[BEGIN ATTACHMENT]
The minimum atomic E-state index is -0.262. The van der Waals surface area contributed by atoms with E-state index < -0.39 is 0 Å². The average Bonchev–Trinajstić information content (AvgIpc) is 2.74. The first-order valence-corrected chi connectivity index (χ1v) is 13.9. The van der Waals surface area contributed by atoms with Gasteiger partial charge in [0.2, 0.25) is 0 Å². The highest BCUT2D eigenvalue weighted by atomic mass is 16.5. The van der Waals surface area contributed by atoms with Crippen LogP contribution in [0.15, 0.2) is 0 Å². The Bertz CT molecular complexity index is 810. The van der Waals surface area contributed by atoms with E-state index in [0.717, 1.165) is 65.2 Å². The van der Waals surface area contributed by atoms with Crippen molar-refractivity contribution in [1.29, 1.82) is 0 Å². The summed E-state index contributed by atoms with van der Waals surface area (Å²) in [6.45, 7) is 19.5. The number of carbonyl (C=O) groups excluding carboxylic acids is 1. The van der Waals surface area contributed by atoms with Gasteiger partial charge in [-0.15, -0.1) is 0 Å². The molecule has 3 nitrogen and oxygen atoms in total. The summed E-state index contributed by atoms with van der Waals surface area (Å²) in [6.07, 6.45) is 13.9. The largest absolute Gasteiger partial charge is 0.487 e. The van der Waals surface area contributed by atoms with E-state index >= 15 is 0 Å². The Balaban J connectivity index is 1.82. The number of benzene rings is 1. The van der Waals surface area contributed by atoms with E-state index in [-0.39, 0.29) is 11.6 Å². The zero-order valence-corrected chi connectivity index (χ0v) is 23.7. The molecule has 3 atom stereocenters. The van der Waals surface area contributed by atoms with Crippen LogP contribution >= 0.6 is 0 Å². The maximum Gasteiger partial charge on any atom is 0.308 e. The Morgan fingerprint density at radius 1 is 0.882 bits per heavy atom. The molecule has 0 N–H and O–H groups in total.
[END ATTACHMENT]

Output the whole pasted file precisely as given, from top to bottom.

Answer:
The minimum atomic E-state index is -0.262. The van der Waals surface area contributed by atoms with E-state index < -0.39 is 0 Å². The average Bonchev–Trinajstić information content (AvgIpc) is 2.74. The first-order valence-corrected chi connectivity index (χ1v) is 13.9. The van der Waals surface area contributed by atoms with Gasteiger partial charge in [0.2, 0.25) is 0 Å². The highest BCUT2D eigenvalue weighted by atomic mass is 16.5. The van der Waals surface area contributed by atoms with Crippen LogP contribution in [0.15, 0.2) is 0 Å². The Bertz CT molecular complexity index is 810. The van der Waals surface area contributed by atoms with E-state index in [0.717, 1.165) is 65.2 Å². The van der Waals surface area contributed by atoms with Crippen molar-refractivity contribution in [1.29, 1.82) is 0 Å². The summed E-state index contributed by atoms with van der Waals surface area (Å²) in [6.45, 7) is 19.5. The number of carbonyl (C=O) groups excluding carboxylic acids is 1. The van der Waals surface area contributed by atoms with Gasteiger partial charge in [-0.15, -0.1) is 0 Å². The molecule has 3 nitrogen and oxygen atoms in total. The summed E-state index contributed by atoms with van der Waals surface area (Å²) in [6.07, 6.45) is 13.9. The largest absolute Gasteiger partial charge is 0.487 e. The van der Waals surface area contributed by atoms with E-state index >= 15 is 0 Å². The Balaban J connectivity index is 1.82. The number of benzene rings is 1. The van der Waals surface area contributed by atoms with E-state index in [-0.39, 0.29) is 11.6 Å². The zero-order valence-corrected chi connectivity index (χ0v) is 23.7. The molecule has 3 atom stereocenters. The van der Waals surface area contributed by atoms with Crippen LogP contribution >= 0.6 is 0 Å². The maximum Gasteiger partial charge on any atom is 0.308 e. The Morgan fingerprint density at radius 1 is 0.882 bits per heavy atom. The molecule has 0 N–H and O–H groups in total.